Back to your humble editors. Theoretically all this is talking about two different levels of censorship without much distinction between them: the suppressing of personal and political expression, and the suppressing of extreme sexual and violent material. Certainly there are works that exist solely to gratify anti-social desires (and frankly, literally, so what? It's always happened, mass-culture is always pretty basic, and it is the few who can be a visionary and raise themselves to the heights of social empathy all the time). But if that is the argument, again... who tells them apart? I'm sorry, but American Psycho is a wonderfully moral and well-crafted book, about a man who is always in pain. We know, we've read it. Lucky us, that we can.


Brought to Book -- Censorship and School Libraries in Australia, Claire Williams & Ken Dillon, ALIA Press (Australian Library and Information Association), 1993.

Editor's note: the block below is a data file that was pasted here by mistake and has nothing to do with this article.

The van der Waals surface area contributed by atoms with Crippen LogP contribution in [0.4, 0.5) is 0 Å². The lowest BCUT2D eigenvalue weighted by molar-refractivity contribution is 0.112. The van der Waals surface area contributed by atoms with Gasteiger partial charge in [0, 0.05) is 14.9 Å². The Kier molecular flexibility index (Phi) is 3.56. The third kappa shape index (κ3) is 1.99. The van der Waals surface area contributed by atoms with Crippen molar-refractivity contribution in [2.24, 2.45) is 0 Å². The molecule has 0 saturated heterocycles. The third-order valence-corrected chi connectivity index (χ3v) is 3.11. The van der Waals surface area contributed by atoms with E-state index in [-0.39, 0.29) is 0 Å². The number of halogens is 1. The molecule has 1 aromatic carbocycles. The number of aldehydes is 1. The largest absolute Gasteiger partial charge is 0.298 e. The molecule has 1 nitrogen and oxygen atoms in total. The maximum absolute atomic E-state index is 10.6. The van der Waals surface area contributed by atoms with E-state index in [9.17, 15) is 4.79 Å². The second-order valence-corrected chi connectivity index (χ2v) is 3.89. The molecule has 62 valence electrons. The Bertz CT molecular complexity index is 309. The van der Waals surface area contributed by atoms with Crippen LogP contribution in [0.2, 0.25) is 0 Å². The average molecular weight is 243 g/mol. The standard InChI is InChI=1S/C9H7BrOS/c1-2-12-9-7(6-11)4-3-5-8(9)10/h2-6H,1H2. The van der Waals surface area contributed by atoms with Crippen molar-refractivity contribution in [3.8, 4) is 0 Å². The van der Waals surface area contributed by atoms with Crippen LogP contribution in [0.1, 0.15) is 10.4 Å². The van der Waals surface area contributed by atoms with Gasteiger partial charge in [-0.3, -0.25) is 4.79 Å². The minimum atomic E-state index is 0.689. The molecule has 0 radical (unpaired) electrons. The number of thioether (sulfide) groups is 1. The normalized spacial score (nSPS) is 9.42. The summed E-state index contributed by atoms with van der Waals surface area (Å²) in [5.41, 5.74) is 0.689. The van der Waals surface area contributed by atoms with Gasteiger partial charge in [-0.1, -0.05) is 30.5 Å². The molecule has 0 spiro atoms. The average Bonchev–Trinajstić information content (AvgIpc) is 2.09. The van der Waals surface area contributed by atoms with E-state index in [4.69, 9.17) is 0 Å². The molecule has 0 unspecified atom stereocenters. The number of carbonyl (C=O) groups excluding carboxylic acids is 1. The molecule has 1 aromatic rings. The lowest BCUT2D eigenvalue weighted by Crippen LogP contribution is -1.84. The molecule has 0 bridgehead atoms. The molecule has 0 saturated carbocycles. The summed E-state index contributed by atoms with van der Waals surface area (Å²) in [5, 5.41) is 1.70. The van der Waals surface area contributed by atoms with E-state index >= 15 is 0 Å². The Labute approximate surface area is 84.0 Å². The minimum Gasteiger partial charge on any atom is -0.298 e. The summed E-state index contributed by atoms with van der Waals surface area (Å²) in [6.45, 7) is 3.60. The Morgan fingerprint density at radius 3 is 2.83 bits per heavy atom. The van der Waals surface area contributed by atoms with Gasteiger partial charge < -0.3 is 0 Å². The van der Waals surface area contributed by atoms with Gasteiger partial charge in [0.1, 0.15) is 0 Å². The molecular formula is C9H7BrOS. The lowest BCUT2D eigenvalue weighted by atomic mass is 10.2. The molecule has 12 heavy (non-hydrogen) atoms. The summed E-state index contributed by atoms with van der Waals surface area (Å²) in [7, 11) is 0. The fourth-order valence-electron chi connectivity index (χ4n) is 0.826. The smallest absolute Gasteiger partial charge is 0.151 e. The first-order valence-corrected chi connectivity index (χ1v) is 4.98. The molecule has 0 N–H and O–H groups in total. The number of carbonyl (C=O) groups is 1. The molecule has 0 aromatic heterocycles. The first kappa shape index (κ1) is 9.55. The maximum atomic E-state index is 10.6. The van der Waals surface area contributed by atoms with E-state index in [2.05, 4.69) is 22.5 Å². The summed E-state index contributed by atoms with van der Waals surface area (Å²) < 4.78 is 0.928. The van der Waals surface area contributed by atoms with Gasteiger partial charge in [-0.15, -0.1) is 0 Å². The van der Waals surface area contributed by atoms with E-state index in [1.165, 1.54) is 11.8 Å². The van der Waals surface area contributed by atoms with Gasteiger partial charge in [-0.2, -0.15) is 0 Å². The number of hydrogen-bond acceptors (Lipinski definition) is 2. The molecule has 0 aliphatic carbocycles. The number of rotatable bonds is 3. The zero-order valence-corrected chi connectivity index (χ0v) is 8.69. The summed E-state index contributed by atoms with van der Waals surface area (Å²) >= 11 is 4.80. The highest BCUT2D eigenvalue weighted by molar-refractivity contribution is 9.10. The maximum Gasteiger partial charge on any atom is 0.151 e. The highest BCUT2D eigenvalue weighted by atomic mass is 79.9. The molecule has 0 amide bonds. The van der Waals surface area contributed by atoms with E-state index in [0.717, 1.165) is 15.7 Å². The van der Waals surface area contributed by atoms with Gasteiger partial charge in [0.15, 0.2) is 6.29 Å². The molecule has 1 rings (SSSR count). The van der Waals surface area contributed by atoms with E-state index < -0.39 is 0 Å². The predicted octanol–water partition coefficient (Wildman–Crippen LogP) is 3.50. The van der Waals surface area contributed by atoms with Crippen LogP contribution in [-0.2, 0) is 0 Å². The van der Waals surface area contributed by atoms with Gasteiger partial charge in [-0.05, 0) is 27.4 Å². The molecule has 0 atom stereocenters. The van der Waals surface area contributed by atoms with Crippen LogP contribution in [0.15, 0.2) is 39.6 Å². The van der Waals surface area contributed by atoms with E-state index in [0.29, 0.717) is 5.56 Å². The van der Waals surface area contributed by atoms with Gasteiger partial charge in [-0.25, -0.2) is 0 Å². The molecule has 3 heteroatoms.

Censorship: 500 Years of Conflict, ed. William Zerzel, the New York Public Library, Oxford University press, 1984. Excellent series of essays with a broad historical perspective.

[137] 50 Ways To Fight Censorship, and important facts to know about the censors, Dave Marsh, Thunders Mouth Press, New York, 1991. A lively look at the subject, with a heavy American bias.

[138] What the Censor Saw... And We Didn't, Phil Edwards, in Shocking Cinema, Meatmare Press, Australia, 1987. A highly recommended article, especially for the Australian perspective.